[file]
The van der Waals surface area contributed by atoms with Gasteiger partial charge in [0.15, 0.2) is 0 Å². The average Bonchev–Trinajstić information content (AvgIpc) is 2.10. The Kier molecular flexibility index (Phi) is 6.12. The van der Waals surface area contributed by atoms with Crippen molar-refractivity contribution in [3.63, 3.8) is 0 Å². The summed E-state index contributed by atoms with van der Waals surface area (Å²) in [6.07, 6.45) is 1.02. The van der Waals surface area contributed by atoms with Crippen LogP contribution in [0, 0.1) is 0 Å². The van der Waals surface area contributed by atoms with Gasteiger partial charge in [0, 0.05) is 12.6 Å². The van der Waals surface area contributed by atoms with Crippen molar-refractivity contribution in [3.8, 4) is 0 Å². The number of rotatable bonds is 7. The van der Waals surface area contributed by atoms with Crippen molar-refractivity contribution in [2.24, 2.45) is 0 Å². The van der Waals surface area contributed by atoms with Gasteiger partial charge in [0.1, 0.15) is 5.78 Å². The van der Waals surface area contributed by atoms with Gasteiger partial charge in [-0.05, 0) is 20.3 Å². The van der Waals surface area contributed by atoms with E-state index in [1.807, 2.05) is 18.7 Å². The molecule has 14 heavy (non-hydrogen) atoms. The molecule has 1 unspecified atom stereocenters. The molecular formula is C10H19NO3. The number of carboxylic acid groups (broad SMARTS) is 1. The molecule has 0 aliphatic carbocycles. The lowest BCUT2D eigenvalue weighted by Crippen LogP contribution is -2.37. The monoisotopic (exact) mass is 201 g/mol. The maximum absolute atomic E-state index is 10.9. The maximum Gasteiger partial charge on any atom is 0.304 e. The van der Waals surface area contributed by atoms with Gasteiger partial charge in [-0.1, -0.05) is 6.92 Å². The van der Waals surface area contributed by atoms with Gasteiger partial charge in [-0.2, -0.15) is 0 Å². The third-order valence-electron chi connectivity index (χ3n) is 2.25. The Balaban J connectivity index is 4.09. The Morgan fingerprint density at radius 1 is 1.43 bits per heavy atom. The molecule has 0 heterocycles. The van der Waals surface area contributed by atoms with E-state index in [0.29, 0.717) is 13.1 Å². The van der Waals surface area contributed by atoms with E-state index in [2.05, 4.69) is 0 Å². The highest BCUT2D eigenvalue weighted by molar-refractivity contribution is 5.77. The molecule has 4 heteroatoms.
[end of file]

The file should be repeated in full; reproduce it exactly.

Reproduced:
The van der Waals surface area contributed by atoms with Gasteiger partial charge in [0.15, 0.2) is 0 Å². The average Bonchev–Trinajstić information content (AvgIpc) is 2.10. The Kier molecular flexibility index (Phi) is 6.12. The van der Waals surface area contributed by atoms with Crippen molar-refractivity contribution in [3.63, 3.8) is 0 Å². The summed E-state index contributed by atoms with van der Waals surface area (Å²) in [6.07, 6.45) is 1.02. The van der Waals surface area contributed by atoms with Crippen LogP contribution in [0, 0.1) is 0 Å². The van der Waals surface area contributed by atoms with Gasteiger partial charge in [0, 0.05) is 12.6 Å². The van der Waals surface area contributed by atoms with Crippen molar-refractivity contribution in [3.8, 4) is 0 Å². The number of rotatable bonds is 7. The van der Waals surface area contributed by atoms with Crippen molar-refractivity contribution in [2.24, 2.45) is 0 Å². The van der Waals surface area contributed by atoms with Gasteiger partial charge in [0.1, 0.15) is 5.78 Å². The van der Waals surface area contributed by atoms with Gasteiger partial charge in [-0.05, 0) is 20.3 Å². The van der Waals surface area contributed by atoms with E-state index in [1.807, 2.05) is 18.7 Å². The molecule has 14 heavy (non-hydrogen) atoms. The molecule has 1 unspecified atom stereocenters. The molecular formula is C10H19NO3. The number of carboxylic acid groups (broad SMARTS) is 1. The molecule has 0 aliphatic carbocycles. The lowest BCUT2D eigenvalue weighted by Crippen LogP contribution is -2.37. The monoisotopic (exact) mass is 201 g/mol. The maximum absolute atomic E-state index is 10.9. The maximum Gasteiger partial charge on any atom is 0.304 e. The van der Waals surface area contributed by atoms with Gasteiger partial charge in [-0.1, -0.05) is 6.92 Å². The van der Waals surface area contributed by atoms with Gasteiger partial charge in [-0.2, -0.15) is 0 Å². The third-order valence-electron chi connectivity index (χ3n) is 2.25. The Balaban J connectivity index is 4.09. The Morgan fingerprint density at radius 1 is 1.43 bits per heavy atom. The molecule has 0 heterocycles. The van der Waals surface area contributed by atoms with E-state index in [0.29, 0.717) is 13.1 Å². The van der Waals surface area contributed by atoms with E-state index in [2.05, 4.69) is 0 Å². The highest BCUT2D eigenvalue weighted by molar-refractivity contribution is 5.77. The molecule has 4 heteroatoms.